There are a number of body parts that do not serve any purpose in our bodies anymore. Yes, “anymore” because they were once useful to our ancestors but because of evolution, they’re now just there, doing nothing.
They aren’t exactly “useless” as some people like to refer to them, but these vestigial organs help us know our evolutionary background. We wouldn’t know nearly as much about macroevolution as we do now without their presence.
Here are 5 body parts which currently serve no purpose in the body.
This is one of the commonly known vestigial organs. The Appendix is believed to have helped our ancestors digest plants rich in cellulose. Currently, people aren’t clear of its use. Some people think that it acts as a storehouse for good bacteria. It is however prone to painful inflammation called appendicitis and when this happens, it has to be removed.
Auricular muscles are another set of muscles that animals still use daily but which humans don’t need. These muscles control the visible part of the ear – but we’ve lost the ability to as we don’t need to prick our ears to sound, we can turn our heads as our necks have grown more flexible.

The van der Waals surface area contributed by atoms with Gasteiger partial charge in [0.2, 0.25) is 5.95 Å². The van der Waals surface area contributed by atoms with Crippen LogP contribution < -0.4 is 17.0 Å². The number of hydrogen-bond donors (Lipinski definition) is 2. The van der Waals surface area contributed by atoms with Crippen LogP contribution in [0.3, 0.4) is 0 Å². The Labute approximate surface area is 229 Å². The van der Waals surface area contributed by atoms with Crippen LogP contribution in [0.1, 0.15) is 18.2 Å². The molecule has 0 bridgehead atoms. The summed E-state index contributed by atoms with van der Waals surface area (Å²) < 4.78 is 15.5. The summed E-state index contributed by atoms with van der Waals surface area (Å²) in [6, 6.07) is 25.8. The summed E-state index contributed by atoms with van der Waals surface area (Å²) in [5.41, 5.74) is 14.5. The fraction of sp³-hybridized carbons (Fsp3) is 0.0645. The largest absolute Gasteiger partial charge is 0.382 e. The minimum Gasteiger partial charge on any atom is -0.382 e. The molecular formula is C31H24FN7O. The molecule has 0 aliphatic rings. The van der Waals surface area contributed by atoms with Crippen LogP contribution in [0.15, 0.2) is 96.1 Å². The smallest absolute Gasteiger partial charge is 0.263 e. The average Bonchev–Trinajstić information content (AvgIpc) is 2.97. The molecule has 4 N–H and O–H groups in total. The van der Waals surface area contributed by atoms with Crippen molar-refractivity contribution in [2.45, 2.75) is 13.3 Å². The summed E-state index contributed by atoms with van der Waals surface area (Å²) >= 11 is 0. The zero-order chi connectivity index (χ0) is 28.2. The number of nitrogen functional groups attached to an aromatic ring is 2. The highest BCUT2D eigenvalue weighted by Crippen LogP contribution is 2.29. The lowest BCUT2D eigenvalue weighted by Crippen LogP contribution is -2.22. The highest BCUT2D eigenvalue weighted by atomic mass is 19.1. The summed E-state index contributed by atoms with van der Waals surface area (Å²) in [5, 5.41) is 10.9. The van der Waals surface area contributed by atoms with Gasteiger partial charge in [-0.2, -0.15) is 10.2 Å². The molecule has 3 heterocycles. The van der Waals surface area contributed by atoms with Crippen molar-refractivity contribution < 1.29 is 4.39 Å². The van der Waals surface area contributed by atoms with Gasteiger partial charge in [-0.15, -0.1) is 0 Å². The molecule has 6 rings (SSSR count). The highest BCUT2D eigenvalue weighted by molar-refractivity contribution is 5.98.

Some people can wiggle their ears as a party trick, but cock their ear to sound? Not so much. Your dog can, and your cat. But not you. Nor, interestingly, chimps.
Our ancestors, known to be herbivores, needed strong molars for mashing up and chewing plant material. This relic is why many of us will develop wisdom teeth, also known as third molars. Theoretically, they could still be used for chewing, but in one-third of people, they can come in sideways, impacted, or can cause pain and infection. This is why these vestigial structures are almost always removed when they begin to come in.
Human tail (Bone)
Human embryos develop a tail between five and eight weeks after conception. The tail vanishes by the time humans are born, and the remaining vertebrae merge to form the coccyx or tailbone. Tailbones helped our ancestors with mobility and balance, but the tail shrank as humans learned to walk upright. The coccyx now serves no purpose in humans.
The human eye. The plica semilunaris is a vestigial third eyelid. Photo: Alamy
The plica semilunaris, or third eyelid, is a fold of tissue found on the inside corner of your eye – next to the tiny bump you can see there. It looks a little like the membranes that some animals can draw across their eyes to protect them and help keep them lubricated – often especially evident in birds. Our little tiny leftover plica semilunaris is a vestigial hangover of the same thing.